Sherry is a 45-year-old mom who works part-time from home. Caleb is a 22-year-old who is finding his way through his first full-time job. Sarah is 13 years-old and just starting eighth grade. Although these three seem to lead very different lives, their inner lives are not so different. Sherry, Caleb, and Sarah all face different stressors in their lives, but they have found relief in the same way: cutting. Self-harm is an activity that affects men and women, young and old. For many people, self-harm is a way to feel better or just to feel anything at all.
“Other times, I look at my scars and see something else:
a girl who was trying to cope with something horrible that she should never have had to live through at all. My scars show pain and suffering, but they also show my will to survive. They’re part of my history that’ll always be there.”
― Cheryl Rainfield, Scars
People who cut often face difficult life circumstances and the challenging emotions that come with them. Harming themselves may be the best way they know how to cope. Often, the hate and shame they feel or have experienced turns inward, onto themselves. Like most people, they never asked for the challenges that life has thrown at them or the hardship they have faced. Like most people, they are doing what they can to make it day-by-day.
If you or someone you love copes through self-harm, know that Thriveworks Alexandria, VA (Franconia) offers counseling for cutting. Self-harm may be the only way some people know how to survive, but when they are ready to learn new ways, the counselors at Thriveworks are ready to help them.
Various Forms of Self-Mutilation
When most people think about self-harm, they may assume that means cutting, and while cutting is one of many forms of self-mutilation, there are other ways that people injure themselves. Often, people combine different forms of self-mutilation.
Common forms of self-mutilation may include…
- Burning—harming oneself through heat, possibly with matches, hot objects, cigarettes.
- Scratching or cutting—using sharp objects to create lacerations upon the skin.
- Carving, branding, or tattooing—utilizing symbols or pictures or words along with the pain.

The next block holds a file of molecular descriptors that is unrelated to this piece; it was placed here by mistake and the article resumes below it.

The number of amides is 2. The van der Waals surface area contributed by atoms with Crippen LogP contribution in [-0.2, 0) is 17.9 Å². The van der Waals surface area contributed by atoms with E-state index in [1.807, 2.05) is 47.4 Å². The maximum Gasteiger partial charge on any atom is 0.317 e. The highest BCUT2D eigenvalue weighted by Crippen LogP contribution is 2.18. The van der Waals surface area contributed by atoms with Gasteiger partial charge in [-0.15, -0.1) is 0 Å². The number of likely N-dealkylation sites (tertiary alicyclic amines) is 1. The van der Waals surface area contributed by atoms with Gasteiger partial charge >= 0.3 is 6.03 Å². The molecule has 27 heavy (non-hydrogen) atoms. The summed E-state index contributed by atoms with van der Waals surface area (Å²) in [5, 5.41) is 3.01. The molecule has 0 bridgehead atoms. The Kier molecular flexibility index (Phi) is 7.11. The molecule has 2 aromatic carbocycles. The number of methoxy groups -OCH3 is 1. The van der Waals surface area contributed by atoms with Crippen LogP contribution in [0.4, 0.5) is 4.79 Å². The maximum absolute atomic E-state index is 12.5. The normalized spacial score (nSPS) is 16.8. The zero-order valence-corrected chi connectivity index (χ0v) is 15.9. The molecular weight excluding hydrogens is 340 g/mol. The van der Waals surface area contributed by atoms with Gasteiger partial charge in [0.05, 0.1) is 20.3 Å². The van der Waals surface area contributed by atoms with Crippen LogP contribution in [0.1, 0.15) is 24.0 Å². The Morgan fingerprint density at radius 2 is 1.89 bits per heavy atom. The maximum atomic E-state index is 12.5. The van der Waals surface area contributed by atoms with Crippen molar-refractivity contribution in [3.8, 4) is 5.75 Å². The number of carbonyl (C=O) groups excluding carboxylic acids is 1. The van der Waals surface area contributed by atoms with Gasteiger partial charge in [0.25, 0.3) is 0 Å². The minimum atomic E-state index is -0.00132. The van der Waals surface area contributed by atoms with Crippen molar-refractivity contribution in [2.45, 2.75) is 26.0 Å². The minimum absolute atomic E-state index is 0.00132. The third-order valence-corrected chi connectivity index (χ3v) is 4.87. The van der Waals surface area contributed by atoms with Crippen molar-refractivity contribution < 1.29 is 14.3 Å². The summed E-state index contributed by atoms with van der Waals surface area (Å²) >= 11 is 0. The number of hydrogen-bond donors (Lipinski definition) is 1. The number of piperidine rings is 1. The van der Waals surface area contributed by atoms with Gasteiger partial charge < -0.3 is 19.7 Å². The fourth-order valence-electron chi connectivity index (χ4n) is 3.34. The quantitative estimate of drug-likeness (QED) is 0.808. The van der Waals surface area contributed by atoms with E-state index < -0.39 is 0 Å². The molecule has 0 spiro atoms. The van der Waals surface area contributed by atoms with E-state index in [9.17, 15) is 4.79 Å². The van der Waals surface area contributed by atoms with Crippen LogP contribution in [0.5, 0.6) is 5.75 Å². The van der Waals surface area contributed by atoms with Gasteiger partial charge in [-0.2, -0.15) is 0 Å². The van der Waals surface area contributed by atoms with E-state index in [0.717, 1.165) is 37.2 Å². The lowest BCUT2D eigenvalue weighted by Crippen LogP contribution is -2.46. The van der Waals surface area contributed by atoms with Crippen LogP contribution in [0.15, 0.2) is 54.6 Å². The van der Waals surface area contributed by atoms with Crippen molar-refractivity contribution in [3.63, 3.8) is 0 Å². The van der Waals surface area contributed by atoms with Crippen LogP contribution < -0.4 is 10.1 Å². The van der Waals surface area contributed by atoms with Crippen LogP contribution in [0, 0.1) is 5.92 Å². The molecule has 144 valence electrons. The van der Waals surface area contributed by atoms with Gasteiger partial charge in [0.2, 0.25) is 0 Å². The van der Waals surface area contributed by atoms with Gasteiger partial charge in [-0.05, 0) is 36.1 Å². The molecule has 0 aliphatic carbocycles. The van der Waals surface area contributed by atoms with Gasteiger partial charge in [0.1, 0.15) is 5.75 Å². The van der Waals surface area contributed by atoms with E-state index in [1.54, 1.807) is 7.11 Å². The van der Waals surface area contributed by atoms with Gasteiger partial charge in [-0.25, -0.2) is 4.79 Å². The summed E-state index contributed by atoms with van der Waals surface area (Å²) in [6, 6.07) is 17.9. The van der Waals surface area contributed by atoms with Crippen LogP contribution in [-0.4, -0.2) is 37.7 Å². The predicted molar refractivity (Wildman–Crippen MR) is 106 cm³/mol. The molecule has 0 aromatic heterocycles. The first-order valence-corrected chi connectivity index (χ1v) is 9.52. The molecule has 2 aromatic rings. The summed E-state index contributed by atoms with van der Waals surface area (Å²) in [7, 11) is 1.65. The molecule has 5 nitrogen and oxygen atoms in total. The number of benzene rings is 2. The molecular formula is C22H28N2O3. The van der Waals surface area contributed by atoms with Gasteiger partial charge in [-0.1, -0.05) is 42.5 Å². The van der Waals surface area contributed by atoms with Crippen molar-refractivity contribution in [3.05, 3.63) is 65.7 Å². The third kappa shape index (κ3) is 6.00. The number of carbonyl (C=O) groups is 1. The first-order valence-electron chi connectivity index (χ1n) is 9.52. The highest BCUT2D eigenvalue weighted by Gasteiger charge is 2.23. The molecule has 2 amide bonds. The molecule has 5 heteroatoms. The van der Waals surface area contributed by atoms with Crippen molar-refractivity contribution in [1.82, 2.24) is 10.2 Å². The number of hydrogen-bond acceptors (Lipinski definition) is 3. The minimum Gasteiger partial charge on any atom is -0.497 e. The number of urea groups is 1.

- Hitting—punching, biting, picking at oneself.
- Pulling hair—forcibly and painfully removing significant amounts of hair.
- Interfering with a wound—intentionally hindering the healing process.
Often, people’s legs, torso, and arms receive the wounds. Some people may participate in self-mutilation for a few times and then quit. Some people may struggle with harming themselves on a regular and on-going basis.
Risk Factors for Self-Harm
People in a variety of life circumstances and across different socio-economic factors often struggle with self-harm. While anyone can struggle, a few factors may make a person more likely to participate in self-mutilating actions:
- Mental Disorders: When people struggle with a mental illness, they are often at greater risk for also participating in self-injury. For example, people who have borderline personality disorder, depression, a conduct disorder, an autism spectrum disorder, bipolar disorder, phobias, or schizophrenia may be particularly vulnerable to self-harm.
- Psychological Factors: Childhood abuse is often a significant factor when people self-mutilate. Other psychological trials can raise a person’s risk as well, such as bereavement, difficult relationships, unemployment, and poverty.
- Drug or Alcohol Use: Drug and alcohol dependence and withdrawal can increase people’s risk for self-mutilation. One Northern Ireland study found that in over 60 percent of patients who presented for self-harm, alcohol was a significant factor.
Coping Mechanisms and Reaching Out for Help
If self-harm has been the only way you know how to survive, know that you are not alone. Also, know that there are other ways to process emotional pain than through creating physical pain. Healthy coping mechanisms may include…
Connecting with a friend. Take a moment to think about a person who loves you and who will not judge you. What would it look like to talk to them? Tell them that you cut or that you are lonely or that you are scared. There are also support groups with other people who have self-harmed that may provide the care you need.
Avoiding media and movies that may trigger or idealize self-harm. It is okay to protect yourself. It is okay to fill your life with supportive messages and people who want you to recover. It is okay to be safe.
Expressing feelings in constructive ways. Take a walk. Try a yoga class. Learn relaxation techniques. Journal. Call a friend. Your feelings are important, and so is prioritizing a healthy expression of them.
One of the best ways to learn new coping skills is to work with a counselor or therapist. Skilled professionals will be able to identify the root cause of the self-harm and how to heal that wound. Mental health professionals also can point their clients toward the coping mechanisms that may be most effective for their particular situations.
Counseling for Self-Mutilation at Thriveworks Alexandria, VA (Franconia)
As you read through the forms of self-harm and the risk factors, did anything stick out to you or resonate with your experience? The therapists at Thriveworks understand. Learning new coping mechanisms that do not harm one’s own body can feel like an overwhelming or impossible task, but many people are learning to process their pain instead of expressing it upon their bodies.
When you are ready to meet with a counselor, Thriveworks Alexandria, VA (Franconia) is ready too. We offer evening and weekend appointments, and we accept most forms of insurance. Lean upon us while you heal. Contact Thriveworks Alexandria.